Many organisations are already transitioning away from traditional plastic packaging, and the introduction of these taxes is likely to accelerate the change to more environmentally-friendly plastics or a move away from the use of plastic packaging entirely.
EU Strategy for Sustainable and Circular Textiles
On 30th March 2022, the European Union published a communication titled EU Strategy for Sustainable and Circular Textiles, which aims to make sustainable products the norm in the EU and facilitate a transition to a circular economy. It refers to a textiles eco-system which incorporates the textile, clothing, leather and footwear industries.
The document highlights six key actions to be implemented:
- Introducing mandatory ‘eco design’ requirements – for example, durability and repairability of products, recyclability of materials and the elimination of hazardous substances. In line with this, work is ongoing on ‘Product Environmental Footprint Category Rules’ (PEFCR) for footwear and apparel, which are due for completion in 2024.
- Stopping the destruction of unsold or returned textiles – companies would be obliged to publicly disclose the number of products being discarded and destroyed, as well as introducing a ban on the destruction of products that remain unsold.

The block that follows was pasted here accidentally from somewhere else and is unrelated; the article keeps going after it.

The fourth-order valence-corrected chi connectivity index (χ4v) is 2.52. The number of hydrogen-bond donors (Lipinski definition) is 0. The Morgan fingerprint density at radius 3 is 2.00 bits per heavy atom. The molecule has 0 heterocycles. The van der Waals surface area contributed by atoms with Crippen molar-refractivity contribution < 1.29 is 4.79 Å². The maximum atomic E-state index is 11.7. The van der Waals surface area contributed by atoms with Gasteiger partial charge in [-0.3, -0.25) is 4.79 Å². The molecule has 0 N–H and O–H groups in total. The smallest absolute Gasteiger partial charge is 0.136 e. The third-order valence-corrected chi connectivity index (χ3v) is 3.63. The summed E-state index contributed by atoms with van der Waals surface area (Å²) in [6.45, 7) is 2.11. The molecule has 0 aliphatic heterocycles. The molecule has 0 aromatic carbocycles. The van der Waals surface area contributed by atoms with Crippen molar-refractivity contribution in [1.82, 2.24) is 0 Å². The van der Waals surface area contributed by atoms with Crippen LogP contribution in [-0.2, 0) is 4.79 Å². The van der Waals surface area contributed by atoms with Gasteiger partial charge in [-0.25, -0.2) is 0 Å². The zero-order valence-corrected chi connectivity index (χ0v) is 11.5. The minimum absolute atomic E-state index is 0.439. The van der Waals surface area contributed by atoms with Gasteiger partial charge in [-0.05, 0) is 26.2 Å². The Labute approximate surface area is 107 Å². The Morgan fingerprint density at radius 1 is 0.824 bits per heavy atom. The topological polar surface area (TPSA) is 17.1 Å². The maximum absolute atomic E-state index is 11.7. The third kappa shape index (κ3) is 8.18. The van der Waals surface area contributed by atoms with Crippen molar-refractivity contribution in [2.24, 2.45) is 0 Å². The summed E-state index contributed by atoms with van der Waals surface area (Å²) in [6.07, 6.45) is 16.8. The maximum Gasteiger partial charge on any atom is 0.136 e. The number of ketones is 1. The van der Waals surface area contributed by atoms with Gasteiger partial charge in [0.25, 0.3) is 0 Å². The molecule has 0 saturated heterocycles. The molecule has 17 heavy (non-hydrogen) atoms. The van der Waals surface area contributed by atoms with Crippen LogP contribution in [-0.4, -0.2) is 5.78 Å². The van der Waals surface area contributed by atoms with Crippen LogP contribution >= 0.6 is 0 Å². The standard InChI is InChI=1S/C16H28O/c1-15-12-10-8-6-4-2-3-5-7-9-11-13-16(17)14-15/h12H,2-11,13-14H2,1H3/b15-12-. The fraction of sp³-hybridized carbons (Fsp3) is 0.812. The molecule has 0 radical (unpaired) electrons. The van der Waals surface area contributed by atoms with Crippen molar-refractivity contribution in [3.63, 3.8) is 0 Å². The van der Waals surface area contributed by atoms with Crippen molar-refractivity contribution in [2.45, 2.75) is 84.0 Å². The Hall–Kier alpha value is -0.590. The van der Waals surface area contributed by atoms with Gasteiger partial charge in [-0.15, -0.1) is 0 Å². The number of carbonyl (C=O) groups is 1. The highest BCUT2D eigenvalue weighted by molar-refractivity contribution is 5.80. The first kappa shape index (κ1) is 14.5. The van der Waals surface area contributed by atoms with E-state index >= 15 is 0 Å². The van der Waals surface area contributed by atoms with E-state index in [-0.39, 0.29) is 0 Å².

- Tackling microplastics pollution. This is more relevant for apparel from which microplastics are released during the washing process. However, these can also be shed from footwear.
- Introducing information requirements and a digital product passport based on mandatory information requirements on circularity and other key environmental aspects.
- Green claims – a recent review of sustainability claims in the textile, garment and footwear industry suggested that 39 per cent could be false or deceptive and a ‘Green Claims Initiative’ is expected to be published later this year detailing criteria for making environmental claims.
- Extended producer responsibility and boosting the reuse and recycling of textile waste.
The criteria of the voluntary EU Ecolabels for textiles and footwear are also being revised and are expected to be published in 2024.
How can we help?
As the amount of legislation relating to the sustainability of products is both increased and strengthened, the pressure on organisations to make sustainable products is going to intensify. Please email firstname.lastname@example.org to discuss how we can support you to design and make more sustainable products.
This article was originally published on page 30 of the July/August 2022 issue of SATRA Bulletin.